Comments

Popular posts from this blog

How to Write a Letter to Your Host Family

The letter to your host family is one of the most important pieces of your program abroad application; it’s the host family’s first impression of you. Exchange programs take many factors into account when matching you with a host family, but ultimately it’s up to the host family to decide whether to host you or not.

Here are a few helpful tips to writing a great letter to your future host family:

Use a positive tone. “The main reason a student’s dossier is passed over by families is unintentional negativity,” explains Rebecca Gundle, Program Coordinator for ANDEO International Homestays. A student might be trying to explain her preferences, but when she devotes equal attention to describing her dislikes, she comes across as negative or picky. A family wants to know that the student they host will be adaptable and willing to try new things. Keep your tone upbeat and positive. Go deeper than the application form.Try to avoid simply reiterating what is on the form. This is a chance to ta…

Tackling the Dust Bunnies (and other surprising benefits of hosting an exchange student)

By Elizabeth Markleson, host momYou could say I'm a relaxed housekeeper. Our kitchen table is covered with piles of papers "to be dealt with later", our sink is often full of dishes, and you can be sure there is a whole family of dust bunnies living under the furniture. When my kids were little and they would see me go into my cleaning mode, they would always ask, "Who is coming to visit?" Not much changes over the years! When it comes to housework, a guest is a great motivator.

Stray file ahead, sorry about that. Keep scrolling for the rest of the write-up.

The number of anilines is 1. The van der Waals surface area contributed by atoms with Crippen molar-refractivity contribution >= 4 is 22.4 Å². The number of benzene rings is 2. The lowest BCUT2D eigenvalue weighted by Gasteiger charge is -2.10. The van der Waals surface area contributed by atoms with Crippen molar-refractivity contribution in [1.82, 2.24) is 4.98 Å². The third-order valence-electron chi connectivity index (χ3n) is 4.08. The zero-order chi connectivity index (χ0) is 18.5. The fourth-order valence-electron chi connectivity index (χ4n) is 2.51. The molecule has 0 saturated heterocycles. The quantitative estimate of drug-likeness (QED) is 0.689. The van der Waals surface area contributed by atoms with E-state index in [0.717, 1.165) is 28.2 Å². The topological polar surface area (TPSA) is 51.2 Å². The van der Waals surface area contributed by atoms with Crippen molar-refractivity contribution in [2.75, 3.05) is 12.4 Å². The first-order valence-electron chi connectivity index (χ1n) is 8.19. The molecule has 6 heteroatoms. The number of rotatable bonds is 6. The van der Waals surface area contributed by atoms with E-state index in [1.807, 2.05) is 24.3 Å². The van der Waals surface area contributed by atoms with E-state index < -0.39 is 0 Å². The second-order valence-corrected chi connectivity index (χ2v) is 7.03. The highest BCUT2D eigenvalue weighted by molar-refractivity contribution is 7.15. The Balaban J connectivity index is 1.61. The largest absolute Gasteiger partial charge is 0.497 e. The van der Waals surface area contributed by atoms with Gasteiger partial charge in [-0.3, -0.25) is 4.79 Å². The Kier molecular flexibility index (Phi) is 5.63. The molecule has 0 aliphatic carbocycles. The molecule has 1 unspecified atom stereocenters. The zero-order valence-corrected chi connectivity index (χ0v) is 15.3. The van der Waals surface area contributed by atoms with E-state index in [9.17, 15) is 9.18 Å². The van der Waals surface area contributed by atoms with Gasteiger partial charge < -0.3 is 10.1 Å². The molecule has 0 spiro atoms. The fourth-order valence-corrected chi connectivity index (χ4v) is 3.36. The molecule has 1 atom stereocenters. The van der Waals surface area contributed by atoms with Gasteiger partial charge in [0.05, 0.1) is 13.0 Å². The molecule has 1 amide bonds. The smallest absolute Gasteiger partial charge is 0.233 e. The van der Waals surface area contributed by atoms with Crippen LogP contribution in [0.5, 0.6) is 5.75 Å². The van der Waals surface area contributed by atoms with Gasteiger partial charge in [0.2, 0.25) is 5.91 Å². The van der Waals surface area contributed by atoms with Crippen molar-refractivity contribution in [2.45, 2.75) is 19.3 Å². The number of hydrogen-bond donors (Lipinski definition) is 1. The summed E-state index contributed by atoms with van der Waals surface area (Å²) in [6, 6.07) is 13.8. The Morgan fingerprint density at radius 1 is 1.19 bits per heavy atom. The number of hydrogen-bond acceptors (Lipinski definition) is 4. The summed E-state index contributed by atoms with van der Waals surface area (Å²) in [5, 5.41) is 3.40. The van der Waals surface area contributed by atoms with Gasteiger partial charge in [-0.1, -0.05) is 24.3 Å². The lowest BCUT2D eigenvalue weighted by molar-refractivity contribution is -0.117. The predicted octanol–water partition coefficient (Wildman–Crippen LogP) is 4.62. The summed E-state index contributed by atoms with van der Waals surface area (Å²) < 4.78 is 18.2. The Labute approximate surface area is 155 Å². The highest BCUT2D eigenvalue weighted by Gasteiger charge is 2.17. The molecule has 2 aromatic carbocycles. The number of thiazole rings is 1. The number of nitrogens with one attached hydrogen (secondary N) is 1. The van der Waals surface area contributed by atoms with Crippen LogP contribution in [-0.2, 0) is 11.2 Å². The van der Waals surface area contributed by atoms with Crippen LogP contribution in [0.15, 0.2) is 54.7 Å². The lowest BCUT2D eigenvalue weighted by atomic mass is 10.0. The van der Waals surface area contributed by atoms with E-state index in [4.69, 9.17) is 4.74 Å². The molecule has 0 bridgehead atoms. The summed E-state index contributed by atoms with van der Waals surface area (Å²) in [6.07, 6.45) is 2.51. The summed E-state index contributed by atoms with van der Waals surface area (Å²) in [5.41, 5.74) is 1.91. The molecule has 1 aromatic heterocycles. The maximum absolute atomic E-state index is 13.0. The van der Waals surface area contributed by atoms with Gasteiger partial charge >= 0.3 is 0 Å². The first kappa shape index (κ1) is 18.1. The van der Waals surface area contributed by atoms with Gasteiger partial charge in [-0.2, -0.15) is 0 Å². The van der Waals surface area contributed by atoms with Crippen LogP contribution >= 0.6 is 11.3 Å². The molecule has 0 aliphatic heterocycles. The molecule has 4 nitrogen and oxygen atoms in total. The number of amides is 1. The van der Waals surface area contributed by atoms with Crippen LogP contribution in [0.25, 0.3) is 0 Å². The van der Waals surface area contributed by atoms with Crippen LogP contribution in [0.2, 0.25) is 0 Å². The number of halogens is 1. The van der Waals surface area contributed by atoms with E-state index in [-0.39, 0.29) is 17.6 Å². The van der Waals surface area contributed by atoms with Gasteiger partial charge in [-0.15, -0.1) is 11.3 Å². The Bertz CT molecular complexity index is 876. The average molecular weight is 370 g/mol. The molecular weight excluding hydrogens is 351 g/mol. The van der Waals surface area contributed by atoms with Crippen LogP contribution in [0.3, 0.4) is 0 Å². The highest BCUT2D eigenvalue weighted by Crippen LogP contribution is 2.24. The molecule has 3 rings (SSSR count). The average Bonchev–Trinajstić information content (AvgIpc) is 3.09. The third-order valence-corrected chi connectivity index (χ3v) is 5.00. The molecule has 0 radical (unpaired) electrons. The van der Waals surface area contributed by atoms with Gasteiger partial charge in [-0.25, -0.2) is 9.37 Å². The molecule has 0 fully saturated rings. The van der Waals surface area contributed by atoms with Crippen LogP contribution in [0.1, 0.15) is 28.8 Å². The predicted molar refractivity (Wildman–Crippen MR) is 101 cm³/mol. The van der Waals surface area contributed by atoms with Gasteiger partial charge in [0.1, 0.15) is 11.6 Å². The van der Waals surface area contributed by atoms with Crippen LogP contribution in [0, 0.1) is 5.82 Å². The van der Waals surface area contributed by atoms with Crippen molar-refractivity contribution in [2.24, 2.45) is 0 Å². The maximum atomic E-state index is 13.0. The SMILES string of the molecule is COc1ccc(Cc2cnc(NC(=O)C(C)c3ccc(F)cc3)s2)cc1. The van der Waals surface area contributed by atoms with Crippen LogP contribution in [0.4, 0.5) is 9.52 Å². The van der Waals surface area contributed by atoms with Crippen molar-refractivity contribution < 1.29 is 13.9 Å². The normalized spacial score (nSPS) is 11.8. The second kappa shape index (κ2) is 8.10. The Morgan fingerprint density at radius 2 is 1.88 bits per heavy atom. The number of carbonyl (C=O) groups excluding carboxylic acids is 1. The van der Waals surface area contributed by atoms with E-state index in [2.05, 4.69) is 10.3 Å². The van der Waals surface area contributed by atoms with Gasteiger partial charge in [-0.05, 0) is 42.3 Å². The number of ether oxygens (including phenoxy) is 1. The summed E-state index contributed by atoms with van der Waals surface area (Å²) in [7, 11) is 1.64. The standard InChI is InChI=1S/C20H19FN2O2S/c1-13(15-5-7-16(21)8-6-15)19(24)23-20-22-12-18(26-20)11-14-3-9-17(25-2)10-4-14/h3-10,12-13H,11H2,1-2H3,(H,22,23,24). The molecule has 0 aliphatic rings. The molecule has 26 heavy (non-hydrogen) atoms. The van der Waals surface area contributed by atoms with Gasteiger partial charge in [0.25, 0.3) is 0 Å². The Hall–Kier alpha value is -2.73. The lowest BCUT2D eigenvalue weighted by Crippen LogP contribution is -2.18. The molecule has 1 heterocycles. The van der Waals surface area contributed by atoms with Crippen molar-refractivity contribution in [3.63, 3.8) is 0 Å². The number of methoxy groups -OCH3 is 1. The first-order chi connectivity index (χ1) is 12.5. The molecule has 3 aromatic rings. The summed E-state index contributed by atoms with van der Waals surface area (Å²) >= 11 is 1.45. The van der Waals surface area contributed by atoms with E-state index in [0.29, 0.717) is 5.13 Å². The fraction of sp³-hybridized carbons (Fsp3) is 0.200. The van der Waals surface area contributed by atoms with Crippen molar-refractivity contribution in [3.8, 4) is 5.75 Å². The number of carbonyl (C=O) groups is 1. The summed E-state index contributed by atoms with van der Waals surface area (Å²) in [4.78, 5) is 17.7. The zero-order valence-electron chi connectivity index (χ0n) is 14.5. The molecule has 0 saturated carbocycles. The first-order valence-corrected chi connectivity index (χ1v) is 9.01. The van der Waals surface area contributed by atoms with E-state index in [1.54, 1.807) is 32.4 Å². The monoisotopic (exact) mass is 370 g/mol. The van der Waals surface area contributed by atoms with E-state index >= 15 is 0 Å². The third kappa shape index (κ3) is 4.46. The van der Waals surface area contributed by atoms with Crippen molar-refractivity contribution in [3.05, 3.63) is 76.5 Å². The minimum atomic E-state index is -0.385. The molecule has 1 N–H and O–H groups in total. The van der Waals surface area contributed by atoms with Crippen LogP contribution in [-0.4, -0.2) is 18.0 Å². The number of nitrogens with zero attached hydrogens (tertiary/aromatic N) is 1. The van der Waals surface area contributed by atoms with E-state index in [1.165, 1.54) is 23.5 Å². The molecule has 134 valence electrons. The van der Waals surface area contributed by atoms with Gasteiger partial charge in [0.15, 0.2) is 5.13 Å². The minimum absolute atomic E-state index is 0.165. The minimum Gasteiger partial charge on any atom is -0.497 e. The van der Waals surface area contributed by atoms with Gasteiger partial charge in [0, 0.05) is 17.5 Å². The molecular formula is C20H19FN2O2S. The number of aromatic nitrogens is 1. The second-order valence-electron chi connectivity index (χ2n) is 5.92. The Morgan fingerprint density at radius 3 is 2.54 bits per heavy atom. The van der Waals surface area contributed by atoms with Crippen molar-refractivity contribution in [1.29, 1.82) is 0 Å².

The days were ticking down before our Spanish student arrived and my to-do list was getting longer and longer. “Don’t stress too much about it,” my sister said. “Isn’t your student just supposed to blend into your family as it is? This is an exchange student, not a visiting dignitary, after all.”

True, but I am a strong believer in the power of first impressions. When my daughter went to Spain a few years ago, her host family added some really nice touches to make her feel welcome...like …

From Guest to Family- All in 48 Hours

by Judith, Immersion in France, 2016



The first 48 hours of your time abroad will probably be the most exciting of your entire stay. There is so much to discover, so much to explore, so much you don’t know about…These first two days are filled with emotions: you may be a little anxious and worry that your second language is not good enough. You may be struggling to fit in and overwhelmed by everything new you discover.
As my own day of departure for France drew near, I wondered what my upcoming trip would be like. I wanted to know what it is like to meet a complete stranger. I wanted to know what it would be like to speak French all day long. Most of all, I wanted to know what my host family would be like.I hope to be able to help you answer these questions and ease a bit of your anxiety. What is it like to meet a complete stranger?First of all, you probably won’t be meeting a complete stranger. You’ll be meeting someone you know is interested in getting to know you and your culture. You’…